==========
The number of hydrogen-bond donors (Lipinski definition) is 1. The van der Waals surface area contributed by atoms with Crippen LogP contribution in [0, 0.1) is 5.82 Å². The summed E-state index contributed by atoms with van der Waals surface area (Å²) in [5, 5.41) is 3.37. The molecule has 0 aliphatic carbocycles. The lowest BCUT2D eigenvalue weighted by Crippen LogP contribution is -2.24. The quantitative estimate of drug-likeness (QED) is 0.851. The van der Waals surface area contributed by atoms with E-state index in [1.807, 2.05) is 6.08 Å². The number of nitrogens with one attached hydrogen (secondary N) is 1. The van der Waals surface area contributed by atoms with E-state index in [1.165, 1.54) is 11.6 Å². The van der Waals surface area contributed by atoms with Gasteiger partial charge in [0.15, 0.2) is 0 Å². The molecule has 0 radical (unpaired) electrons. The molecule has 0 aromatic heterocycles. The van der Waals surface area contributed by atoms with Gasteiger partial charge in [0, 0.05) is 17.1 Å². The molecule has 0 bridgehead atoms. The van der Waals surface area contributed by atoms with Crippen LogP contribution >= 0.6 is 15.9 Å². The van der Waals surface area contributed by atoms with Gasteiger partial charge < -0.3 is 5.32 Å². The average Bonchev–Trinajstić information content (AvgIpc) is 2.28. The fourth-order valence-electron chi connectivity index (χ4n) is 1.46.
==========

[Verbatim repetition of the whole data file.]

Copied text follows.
The number of hydrogen-bond donors (Lipinski definition) is 1. The van der Waals surface area contributed by atoms with Crippen LogP contribution in [0, 0.1) is 5.82 Å². The summed E-state index contributed by atoms with van der Waals surface area (Å²) in [5, 5.41) is 3.37. The molecule has 0 aliphatic carbocycles. The lowest BCUT2D eigenvalue weighted by Crippen LogP contribution is -2.24. The quantitative estimate of drug-likeness (QED) is 0.851. The van der Waals surface area contributed by atoms with E-state index in [1.807, 2.05) is 6.08 Å². The number of nitrogens with one attached hydrogen (secondary N) is 1. The van der Waals surface area contributed by atoms with E-state index in [1.165, 1.54) is 11.6 Å². The van der Waals surface area contributed by atoms with Gasteiger partial charge in [0.15, 0.2) is 0 Å². The molecule has 0 radical (unpaired) electrons. The molecule has 0 aromatic heterocycles. The van der Waals surface area contributed by atoms with Gasteiger partial charge in [0, 0.05) is 17.1 Å². The molecule has 0 bridgehead atoms. The van der Waals surface area contributed by atoms with Crippen LogP contribution >= 0.6 is 15.9 Å². The van der Waals surface area contributed by atoms with Gasteiger partial charge < -0.3 is 5.32 Å². The average Bonchev–Trinajstić information content (AvgIpc) is 2.28. The fourth-order valence-electron chi connectivity index (χ4n) is 1.46.